A conflict is brewing over the shape of the international order. It centers around an idea—a biblical idea—long thought discredited by political elites.
Seeking to prohibit every kind of “discrimination,” activists in and out of government threaten the free practice of, among other faiths, Judaism.
Who or what will replace a century of failed Sunni Arab dominance? What, if anything, can the West do to help shape the future?
Forty years ago, nobody foresaw the rise of radical Islam—except for the preeminent historian who both predicted and explained it, and much else besides.
Elsewhere than Zion, said the greatest Hebrew poet of the 19th century—until he changed his mind, paving the way for others.
The conventional wisdom says the problem is Israel. It’s wrong.
The Oscar-winning new film Son of Saul drops us into the heart of Auschwitz. What’s the point?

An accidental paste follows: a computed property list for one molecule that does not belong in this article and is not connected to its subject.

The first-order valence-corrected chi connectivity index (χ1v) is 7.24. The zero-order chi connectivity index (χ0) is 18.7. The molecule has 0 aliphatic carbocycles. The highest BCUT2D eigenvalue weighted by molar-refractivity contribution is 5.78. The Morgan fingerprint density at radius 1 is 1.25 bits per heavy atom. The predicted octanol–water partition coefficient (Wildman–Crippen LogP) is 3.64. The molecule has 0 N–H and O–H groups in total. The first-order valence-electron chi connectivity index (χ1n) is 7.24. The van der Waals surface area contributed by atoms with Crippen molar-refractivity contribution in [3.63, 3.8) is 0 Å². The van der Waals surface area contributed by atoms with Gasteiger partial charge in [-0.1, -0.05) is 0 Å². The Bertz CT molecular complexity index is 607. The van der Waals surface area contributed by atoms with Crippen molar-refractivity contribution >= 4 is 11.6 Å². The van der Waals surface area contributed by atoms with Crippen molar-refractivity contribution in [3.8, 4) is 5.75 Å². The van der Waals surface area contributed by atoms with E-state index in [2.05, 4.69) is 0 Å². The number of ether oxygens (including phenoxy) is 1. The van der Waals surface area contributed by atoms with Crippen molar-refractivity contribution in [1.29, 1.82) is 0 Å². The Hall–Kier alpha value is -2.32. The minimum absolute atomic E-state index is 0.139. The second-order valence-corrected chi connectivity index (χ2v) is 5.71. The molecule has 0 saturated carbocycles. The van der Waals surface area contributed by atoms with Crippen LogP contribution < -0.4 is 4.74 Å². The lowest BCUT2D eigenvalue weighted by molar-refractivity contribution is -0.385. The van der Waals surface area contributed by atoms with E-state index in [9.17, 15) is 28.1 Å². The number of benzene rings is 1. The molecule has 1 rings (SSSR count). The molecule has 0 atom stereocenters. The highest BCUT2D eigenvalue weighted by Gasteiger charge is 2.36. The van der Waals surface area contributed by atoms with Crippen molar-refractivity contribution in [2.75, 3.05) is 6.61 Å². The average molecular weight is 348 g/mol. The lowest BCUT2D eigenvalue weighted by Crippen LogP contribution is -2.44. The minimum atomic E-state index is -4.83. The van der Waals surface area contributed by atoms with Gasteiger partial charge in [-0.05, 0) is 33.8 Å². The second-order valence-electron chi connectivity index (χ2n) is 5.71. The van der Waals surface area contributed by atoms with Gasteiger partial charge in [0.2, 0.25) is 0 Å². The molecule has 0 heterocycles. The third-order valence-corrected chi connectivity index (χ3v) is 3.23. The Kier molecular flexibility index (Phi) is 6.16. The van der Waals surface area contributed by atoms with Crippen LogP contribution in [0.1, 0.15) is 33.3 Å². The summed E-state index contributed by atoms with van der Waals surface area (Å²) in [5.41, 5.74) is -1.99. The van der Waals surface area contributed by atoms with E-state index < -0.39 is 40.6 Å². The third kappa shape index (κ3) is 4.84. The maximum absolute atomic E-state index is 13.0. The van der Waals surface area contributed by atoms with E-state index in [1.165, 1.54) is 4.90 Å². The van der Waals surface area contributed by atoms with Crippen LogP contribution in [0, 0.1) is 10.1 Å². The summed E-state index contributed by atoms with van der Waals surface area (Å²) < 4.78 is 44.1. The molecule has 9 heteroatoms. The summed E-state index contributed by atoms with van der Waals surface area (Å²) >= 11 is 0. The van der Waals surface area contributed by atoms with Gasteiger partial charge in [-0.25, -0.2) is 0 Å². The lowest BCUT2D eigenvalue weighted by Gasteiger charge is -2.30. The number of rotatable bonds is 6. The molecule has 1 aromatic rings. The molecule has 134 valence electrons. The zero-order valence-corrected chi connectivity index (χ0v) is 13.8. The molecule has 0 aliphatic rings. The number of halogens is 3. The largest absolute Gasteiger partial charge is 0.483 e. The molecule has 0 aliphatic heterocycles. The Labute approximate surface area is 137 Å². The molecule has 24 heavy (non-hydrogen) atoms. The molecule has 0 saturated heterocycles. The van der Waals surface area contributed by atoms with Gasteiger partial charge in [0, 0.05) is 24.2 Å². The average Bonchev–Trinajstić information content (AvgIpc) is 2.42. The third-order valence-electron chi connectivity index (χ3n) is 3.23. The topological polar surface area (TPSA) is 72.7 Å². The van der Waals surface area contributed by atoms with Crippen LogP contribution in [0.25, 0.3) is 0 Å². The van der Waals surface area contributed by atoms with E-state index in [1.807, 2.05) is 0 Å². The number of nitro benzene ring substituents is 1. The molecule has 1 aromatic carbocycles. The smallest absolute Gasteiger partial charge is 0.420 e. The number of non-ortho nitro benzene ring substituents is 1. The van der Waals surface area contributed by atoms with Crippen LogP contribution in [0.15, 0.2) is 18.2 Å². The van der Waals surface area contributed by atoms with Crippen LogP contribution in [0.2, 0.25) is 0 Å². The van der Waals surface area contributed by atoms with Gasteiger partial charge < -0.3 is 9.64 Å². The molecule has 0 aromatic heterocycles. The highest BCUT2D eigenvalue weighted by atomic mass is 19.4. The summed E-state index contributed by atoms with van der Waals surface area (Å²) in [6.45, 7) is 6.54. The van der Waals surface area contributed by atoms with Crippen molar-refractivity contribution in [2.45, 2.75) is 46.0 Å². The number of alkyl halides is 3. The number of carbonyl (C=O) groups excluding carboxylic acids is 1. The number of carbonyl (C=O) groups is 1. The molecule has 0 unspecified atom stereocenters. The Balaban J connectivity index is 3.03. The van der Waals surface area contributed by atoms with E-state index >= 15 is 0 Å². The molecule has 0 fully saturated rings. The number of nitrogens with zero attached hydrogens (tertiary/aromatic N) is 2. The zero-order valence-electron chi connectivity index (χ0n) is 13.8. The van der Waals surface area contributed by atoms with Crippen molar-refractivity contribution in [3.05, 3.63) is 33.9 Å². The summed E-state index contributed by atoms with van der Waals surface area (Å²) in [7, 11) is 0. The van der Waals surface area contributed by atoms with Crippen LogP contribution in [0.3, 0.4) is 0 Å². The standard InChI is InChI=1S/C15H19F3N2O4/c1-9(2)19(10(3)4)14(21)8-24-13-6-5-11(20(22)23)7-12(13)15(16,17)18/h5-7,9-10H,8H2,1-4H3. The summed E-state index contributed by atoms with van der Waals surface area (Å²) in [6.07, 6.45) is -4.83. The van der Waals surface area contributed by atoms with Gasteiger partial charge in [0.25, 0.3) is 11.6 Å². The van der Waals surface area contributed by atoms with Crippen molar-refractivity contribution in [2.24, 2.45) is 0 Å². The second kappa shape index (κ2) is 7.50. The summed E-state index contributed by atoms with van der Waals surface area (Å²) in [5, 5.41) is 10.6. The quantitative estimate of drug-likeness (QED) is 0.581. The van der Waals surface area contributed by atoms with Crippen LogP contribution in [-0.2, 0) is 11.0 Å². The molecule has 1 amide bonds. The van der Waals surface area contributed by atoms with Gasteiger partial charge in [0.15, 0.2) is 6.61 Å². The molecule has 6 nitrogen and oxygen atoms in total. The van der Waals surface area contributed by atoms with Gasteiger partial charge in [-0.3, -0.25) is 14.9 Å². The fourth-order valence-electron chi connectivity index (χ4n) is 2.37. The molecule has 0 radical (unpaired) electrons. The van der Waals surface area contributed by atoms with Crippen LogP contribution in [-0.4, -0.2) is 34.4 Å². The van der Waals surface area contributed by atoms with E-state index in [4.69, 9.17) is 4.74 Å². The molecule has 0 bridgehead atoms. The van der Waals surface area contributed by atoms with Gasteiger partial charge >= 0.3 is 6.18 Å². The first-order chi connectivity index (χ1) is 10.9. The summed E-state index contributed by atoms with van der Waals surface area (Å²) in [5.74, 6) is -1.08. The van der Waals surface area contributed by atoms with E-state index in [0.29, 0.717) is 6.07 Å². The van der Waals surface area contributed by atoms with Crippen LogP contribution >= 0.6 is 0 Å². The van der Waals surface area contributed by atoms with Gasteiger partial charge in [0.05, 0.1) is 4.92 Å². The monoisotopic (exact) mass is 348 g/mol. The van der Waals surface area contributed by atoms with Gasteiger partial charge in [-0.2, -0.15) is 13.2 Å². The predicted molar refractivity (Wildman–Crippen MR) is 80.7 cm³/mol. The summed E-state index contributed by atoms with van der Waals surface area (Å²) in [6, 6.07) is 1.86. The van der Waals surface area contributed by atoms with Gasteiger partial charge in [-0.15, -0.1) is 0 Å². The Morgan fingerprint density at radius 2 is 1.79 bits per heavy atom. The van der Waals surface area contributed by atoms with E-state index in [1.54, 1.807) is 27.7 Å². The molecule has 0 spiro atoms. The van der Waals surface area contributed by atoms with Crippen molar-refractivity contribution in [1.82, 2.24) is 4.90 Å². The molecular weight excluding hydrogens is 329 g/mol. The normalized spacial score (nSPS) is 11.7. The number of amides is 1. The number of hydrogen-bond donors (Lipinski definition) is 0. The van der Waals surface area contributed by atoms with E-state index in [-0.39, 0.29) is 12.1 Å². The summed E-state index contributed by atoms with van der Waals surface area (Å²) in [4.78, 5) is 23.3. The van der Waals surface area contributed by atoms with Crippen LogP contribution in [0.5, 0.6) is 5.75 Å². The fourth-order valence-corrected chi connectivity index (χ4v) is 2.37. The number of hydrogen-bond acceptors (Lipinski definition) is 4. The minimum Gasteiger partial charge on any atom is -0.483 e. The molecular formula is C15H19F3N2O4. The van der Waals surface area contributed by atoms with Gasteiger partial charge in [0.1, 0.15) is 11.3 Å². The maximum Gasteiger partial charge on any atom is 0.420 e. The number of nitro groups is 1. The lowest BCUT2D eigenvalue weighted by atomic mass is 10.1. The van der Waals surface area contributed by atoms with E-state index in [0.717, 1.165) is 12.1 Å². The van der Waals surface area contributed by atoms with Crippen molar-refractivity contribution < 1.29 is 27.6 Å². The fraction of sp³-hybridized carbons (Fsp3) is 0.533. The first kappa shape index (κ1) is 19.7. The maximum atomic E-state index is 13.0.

Ours is an era of museums celebrating the identity of nearly every group and ethnicity. But something else takes place when the identity in question is Jewish.
It’s both a continent and an idea, with an alternately heroic and ignominious past and, until recently, an enviable present. Can the heart of the West survive the 21st century?
Vladimir Putin’s major new role in the Middle East is no accident. It’s part and parcel of President Obama’s broader strategy.
It’s time to take a close look at an often ignored subject: what ordinary Palestinians think about Israel, Jews, and terrorist attacks on civilians.
French Jews are emigrating to Israel by the tens of thousands. Their departure isn’t just about them; it’s about the end of the French idea.
For two decades the Jewish state has sought, fruitlessly, to negotiate an end to the conflict. Needed is a new, viable strategy for coping with reality and winning out.
America’s “first freedom” is under attack from an ascendant cultural secularism. Christians are its first target, but Jews and Judaism may not be far behind.